Mirror, mirror on the wall, who’s the biggest congressional asshole of all?
Move over Dana Rohrbacher, (R-48th District), the former gold standard for such a dubious honor, Rep. Duncan Hunter (R-50th District) has got you beat by a vaporizing mile.
As if air travel weren’t horrible enough, Hunter, the congressman from Alice’s Wonderland, would like to allow people to vaporize on airplanes, too. This didn’t work out for him last year when he got laughed out of committee with that canard, so he decided that he’d double down on being a vaping vampire again this week. What do you expect from someone whose favorite president is Donald Trump.
For the second time in the last year, the five-term — believe it or not — congressman this week vaped in a congressional committee to punctuate his point that he’s the biggest loser in Congress.
As reported by several news sources Tuesday, June 27, Hunter pulled out not one, but two — count ‘em, two — different vaporizing devices to contend flaws existed in an anti-smoking amendment to an aviation bill offered by Rep. Eleanor Holmes Norton (D-D.C.).
Norton’s amendment would ban e-cigarettes on airplanes by changing the definition of smoking to include “a device that delivers nicotine to a user of the device in the form of a vapor that is inhaled to simulate the experience of smoking,” according to The Hill newspaper.
Duncan, apparently not fully consumed — yet — by a Department of Justice criminal investigation into his alleged use of campaign funds for personal spending that could result in several years in prison, objected to Norton’s amendment.
“Let me show you the problem I have with Ms. Norton’s amendment,” Hunter said, as reported by The Hill.
The congressman from Palookaville whipped out a small electronic cigarette that contained nicotine and took a puff from it. Then, he pulled out a larger red vaporizer that contained no nicotine.
“This is not covered … under Ms. Norton’s amendment,” said Flunkin’ Duncan, who puffed on the second device in the exact same manner to prove his point. “That doesn’t make sense to me. Either say that an e-cigarette is illegal, whether it has nicotine or not in it.”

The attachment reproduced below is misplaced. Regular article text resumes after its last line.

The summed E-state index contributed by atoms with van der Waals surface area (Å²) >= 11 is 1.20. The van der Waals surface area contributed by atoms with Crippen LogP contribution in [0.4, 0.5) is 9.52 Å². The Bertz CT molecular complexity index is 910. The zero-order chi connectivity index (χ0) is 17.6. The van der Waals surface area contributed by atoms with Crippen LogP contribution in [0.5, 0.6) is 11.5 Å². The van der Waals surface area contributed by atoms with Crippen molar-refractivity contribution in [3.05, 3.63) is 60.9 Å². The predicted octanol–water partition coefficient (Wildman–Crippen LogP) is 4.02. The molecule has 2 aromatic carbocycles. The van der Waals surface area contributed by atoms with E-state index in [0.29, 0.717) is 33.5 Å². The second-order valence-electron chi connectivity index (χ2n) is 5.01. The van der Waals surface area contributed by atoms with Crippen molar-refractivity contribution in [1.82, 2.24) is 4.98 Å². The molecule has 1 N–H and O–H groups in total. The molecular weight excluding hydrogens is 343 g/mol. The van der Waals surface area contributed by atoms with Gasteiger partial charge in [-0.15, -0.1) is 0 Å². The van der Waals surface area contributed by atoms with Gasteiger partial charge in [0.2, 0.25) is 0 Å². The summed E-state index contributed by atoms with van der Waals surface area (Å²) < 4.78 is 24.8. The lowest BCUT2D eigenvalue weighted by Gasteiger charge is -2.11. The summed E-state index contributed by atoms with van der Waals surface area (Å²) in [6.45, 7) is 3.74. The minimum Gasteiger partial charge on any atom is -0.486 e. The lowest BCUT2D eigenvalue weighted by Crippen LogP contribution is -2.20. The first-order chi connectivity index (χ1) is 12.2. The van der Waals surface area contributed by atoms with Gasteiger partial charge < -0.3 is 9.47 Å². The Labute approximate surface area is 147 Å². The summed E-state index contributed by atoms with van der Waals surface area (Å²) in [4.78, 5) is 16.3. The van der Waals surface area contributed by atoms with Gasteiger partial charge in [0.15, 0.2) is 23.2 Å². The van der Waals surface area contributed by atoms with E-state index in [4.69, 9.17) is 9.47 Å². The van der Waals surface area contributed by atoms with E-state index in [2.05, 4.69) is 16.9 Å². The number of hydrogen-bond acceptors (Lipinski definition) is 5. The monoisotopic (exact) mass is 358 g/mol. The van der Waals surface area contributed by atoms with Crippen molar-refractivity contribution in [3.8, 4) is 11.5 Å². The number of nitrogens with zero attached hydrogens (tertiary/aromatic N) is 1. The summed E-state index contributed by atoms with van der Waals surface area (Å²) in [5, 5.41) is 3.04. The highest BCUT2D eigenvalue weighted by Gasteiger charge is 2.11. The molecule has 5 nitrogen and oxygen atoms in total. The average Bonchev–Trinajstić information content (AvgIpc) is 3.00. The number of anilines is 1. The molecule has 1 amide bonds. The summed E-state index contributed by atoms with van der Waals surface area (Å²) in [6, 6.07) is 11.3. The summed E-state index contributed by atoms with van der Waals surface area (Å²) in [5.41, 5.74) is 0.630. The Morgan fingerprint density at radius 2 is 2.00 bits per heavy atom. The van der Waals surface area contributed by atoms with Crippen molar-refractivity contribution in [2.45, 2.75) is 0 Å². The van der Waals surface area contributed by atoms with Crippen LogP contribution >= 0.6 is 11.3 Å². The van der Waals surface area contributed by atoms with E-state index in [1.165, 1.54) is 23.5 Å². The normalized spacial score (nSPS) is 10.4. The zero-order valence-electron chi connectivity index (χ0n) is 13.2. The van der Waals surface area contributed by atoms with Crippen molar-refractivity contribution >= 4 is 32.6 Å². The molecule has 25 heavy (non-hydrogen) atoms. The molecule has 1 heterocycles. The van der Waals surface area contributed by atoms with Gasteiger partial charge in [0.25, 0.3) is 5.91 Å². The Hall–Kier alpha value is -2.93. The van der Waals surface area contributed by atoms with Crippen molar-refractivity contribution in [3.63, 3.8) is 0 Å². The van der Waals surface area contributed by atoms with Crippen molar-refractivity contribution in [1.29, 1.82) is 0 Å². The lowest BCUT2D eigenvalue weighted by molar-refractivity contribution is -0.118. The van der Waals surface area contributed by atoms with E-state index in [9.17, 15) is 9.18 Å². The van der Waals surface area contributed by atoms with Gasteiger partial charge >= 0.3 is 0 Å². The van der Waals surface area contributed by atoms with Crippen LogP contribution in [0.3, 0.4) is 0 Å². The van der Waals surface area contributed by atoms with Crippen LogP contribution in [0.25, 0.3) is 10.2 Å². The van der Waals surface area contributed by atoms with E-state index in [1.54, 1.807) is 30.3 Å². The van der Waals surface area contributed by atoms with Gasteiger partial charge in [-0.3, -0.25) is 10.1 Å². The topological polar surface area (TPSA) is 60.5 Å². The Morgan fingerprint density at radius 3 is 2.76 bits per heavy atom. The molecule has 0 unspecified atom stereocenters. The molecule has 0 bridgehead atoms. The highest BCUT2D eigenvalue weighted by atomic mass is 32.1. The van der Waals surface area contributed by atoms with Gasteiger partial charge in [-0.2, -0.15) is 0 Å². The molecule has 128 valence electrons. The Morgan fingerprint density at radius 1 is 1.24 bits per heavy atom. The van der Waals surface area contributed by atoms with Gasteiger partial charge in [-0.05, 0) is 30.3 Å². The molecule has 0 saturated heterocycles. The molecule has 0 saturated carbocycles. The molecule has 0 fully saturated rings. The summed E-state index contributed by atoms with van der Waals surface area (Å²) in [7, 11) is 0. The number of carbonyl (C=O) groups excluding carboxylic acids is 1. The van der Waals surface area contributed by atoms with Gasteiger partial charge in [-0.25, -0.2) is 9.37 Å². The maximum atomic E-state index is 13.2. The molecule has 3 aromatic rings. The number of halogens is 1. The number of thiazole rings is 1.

Last year Hunter also vaped during a congressional session where he vigorously argued that vaping should be allowed on airplanes. He got smoked, oops vaporized, into a national laughingstock eviscerated on several late night television shows including Seth Meyer’s late night show and Trevor Noah’s Daily Show.
As for this week’s enveloping chapter of Hunter’s profiles in idiocy: “Duncan pointed out that the Department of Transportation has already banned the use of e-cigarettes on flights, and said flight attendants can already stop passengers from vaping,” according to The Hill.
“And they do,” Duncan assured fellow lawmakers. “Every time we fly, every week, that’s what they tell us.”
Yeah, thanks for the travel update, blowhard. Doing a lot of traveling on campaign donor funds, are we?
Hunter’s smoking obsession knows no bounds either
A former chain smoker, who claimed vaping got him off cigarettes, Hunter was pissed off because he wasn’t allowed to give military personnel cigars or allow them to smoke. Our stinking congressman from Alex Jones fantasyland couldn’t understand why military personnel in war zones couldn’t smoke, since obviously life-threatening addictions were nothing compared to blowing off steam in a war zone.
Hunter isn’t going to be in Congress long, just long enough to embarrass us and the nation.
The fact is he already has acknowledged using campaign funds for personal expenses and repaid some $60,000 of the money to his campaign fund. It was all a mistake, he said, due to his wife confusing the color of her credit cards.
Fortunately for Hunter, he is allowed to use campaign funds to pay his lawyers defending him from criminal charges, but that’s another story.
And as for Norton’s amendment, the Republican-majority committee nonetheless voted 30-29 to pass the amendment and attach it to the aviation bill.
Darn, guess that means Hunter won’t be able to piss off the unfortunate travelers on one of his campaign-financed plane rides with his obnoxious smoke, er vapors. Same difference.